Quantitative tools for addressing hospital readmissions

BMC Res Notes. 2012 Nov 2:5:620. doi: 10.1186/1756-0500-5-620.

Abstract

Background: Increased interest in health care cost containment is focusing attention on reduction of hospital readmissions. Major payors have already developed financial penalties for providers that generate excess readmissions. This subject has benefitted from the development of resources such as the Potentially Preventable Readmissions software. This process has encouraged hospitals to renew efforts to improve these outcomes. The aim of this study was to describe quantitative tools such as definitions, risk estimation, and tracking of patients for reducing hospital readmissions.

Findings: This study employed the Potentially Preventable Readmissions software to develop quantitative tools for addressing hospital readmissions. These tools included two definitions of readmissions that support identification and management of patients. They also included analytical approaches for estimation of the risk of readmission for individual patients by age, discharge status of the initial admission, and severity of illness. They also included patient specific spreadsheets for tracking of target populations and for evaluation of the impact of interventions.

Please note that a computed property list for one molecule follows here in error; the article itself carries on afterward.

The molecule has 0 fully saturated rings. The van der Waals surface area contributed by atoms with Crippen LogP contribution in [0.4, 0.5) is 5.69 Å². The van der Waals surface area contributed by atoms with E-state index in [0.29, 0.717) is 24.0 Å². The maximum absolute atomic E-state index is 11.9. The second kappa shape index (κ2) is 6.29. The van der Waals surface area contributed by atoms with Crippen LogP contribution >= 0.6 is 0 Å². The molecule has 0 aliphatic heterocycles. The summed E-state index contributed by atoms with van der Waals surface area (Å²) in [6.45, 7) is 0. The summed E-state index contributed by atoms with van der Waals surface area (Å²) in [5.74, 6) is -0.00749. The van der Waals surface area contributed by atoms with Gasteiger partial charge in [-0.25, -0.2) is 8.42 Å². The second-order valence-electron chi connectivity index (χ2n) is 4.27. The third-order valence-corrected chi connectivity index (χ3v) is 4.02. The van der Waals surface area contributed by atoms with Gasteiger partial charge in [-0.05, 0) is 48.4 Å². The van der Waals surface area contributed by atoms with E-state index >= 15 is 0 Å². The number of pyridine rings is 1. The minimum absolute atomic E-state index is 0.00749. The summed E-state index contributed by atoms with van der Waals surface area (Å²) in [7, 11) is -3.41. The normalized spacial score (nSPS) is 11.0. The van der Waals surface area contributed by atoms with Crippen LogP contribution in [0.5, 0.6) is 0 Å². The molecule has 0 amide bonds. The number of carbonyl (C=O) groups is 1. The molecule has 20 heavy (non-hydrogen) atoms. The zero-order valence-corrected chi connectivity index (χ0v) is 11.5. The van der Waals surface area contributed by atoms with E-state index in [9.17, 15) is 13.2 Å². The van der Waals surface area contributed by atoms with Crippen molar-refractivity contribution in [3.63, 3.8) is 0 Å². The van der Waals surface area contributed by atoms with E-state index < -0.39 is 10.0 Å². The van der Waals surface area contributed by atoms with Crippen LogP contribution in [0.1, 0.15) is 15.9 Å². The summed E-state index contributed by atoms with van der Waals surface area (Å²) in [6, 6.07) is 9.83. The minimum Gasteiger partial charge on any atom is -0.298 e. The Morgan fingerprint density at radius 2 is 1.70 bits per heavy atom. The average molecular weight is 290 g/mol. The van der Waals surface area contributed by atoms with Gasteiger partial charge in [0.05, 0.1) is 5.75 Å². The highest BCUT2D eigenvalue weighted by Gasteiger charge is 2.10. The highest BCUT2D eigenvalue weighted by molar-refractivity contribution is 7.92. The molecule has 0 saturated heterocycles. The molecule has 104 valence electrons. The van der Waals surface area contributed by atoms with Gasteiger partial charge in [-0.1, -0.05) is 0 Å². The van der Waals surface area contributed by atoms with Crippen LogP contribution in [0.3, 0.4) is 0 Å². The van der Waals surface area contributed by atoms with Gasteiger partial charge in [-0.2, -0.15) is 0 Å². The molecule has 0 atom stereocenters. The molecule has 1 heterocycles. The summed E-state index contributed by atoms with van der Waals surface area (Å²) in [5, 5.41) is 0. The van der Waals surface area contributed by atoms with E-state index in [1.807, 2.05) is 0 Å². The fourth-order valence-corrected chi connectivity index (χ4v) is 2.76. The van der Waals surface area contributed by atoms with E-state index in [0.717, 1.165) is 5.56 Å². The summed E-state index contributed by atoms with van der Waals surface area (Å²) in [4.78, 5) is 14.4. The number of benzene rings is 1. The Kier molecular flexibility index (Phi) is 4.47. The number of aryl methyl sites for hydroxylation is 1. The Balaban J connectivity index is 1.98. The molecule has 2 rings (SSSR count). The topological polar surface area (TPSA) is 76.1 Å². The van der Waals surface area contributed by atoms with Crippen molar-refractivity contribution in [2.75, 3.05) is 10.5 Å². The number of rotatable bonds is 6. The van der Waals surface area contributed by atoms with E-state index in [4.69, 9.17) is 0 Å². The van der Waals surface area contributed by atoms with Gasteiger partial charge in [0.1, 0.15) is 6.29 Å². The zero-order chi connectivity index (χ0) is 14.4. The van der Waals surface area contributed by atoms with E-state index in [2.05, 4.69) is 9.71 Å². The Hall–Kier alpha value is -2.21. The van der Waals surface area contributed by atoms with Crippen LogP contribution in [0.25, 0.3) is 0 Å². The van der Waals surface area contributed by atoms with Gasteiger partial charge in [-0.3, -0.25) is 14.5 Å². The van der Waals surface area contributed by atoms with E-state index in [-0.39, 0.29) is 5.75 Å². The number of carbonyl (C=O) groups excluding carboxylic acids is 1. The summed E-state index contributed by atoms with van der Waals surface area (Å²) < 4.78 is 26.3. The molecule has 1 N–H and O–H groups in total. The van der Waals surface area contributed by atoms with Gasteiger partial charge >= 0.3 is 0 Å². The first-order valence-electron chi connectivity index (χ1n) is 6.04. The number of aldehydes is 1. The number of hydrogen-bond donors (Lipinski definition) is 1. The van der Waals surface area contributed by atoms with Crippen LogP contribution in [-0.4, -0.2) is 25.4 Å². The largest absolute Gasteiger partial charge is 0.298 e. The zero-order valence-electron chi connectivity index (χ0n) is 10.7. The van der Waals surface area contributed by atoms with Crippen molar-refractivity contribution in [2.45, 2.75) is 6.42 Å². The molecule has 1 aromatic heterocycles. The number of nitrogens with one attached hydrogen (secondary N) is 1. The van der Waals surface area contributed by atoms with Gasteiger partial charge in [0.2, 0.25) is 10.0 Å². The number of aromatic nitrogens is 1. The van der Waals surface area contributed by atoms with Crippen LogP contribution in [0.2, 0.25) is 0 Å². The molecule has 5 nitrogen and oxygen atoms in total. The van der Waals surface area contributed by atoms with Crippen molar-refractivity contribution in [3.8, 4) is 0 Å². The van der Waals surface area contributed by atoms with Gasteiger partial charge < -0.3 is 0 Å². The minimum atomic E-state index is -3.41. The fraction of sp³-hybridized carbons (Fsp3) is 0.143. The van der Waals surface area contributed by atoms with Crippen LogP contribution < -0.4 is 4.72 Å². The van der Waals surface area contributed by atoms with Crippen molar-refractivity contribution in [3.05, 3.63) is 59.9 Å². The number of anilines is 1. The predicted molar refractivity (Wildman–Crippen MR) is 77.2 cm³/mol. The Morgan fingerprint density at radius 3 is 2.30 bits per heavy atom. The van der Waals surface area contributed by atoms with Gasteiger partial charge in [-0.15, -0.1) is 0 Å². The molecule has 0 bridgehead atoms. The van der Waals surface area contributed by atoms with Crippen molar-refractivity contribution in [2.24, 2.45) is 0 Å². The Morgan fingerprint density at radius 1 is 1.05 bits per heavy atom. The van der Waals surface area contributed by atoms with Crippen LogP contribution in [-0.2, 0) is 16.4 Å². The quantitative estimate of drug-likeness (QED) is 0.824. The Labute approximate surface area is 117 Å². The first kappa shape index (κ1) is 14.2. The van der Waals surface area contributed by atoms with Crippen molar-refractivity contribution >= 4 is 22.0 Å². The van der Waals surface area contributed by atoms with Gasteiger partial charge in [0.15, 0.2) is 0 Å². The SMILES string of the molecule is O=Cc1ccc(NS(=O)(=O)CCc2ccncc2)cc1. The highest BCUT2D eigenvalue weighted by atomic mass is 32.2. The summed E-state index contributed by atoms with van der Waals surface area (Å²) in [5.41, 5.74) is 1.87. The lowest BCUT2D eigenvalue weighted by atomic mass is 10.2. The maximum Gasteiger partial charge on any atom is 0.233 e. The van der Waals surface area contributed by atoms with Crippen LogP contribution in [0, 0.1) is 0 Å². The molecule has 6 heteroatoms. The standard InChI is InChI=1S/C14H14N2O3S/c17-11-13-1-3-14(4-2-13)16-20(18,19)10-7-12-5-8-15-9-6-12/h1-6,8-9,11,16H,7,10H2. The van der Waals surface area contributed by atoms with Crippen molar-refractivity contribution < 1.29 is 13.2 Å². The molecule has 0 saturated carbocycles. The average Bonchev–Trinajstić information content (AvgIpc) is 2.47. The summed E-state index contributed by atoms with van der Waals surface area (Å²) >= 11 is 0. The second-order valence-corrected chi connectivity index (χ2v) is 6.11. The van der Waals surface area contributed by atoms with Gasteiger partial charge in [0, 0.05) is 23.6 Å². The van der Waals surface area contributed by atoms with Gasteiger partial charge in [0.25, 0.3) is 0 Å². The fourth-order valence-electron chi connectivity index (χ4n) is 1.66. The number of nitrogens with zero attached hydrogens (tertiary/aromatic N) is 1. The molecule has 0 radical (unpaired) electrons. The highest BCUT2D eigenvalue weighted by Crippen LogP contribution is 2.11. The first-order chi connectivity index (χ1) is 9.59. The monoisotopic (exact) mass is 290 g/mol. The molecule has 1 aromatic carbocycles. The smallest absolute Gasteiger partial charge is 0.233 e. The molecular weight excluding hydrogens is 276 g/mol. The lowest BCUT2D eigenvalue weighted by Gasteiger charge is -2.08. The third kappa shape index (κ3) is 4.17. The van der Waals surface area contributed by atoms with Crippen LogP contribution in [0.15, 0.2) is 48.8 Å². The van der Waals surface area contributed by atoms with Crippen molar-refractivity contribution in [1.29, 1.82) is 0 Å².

Conclusions: The study demonstrated that quantitative tools including the development of definitions of readmissions, estimation of the risk of readmission, and patient specific spreadsheets could contribute to the improvement of patient outcomes in hospitals.

MeSH terms

  • Adolescent
  • Adult
  • Aged
  • Aged, 80 and over
  • Electronic Health Records / statistics & numerical data*
  • Health Care Costs / statistics & numerical data
  • Hospitalization / statistics & numerical data
  • Humans
  • Inpatients / statistics & numerical data*
  • Length of Stay / statistics & numerical data
  • Middle Aged
  • Patient Discharge / statistics & numerical data
  • Patient Readmission / economics
  • Patient Readmission / standards
  • Patient Readmission / statistics & numerical data*
  • Quality of Health Care / statistics & numerical data*
  • Time Factors
  • Young Adult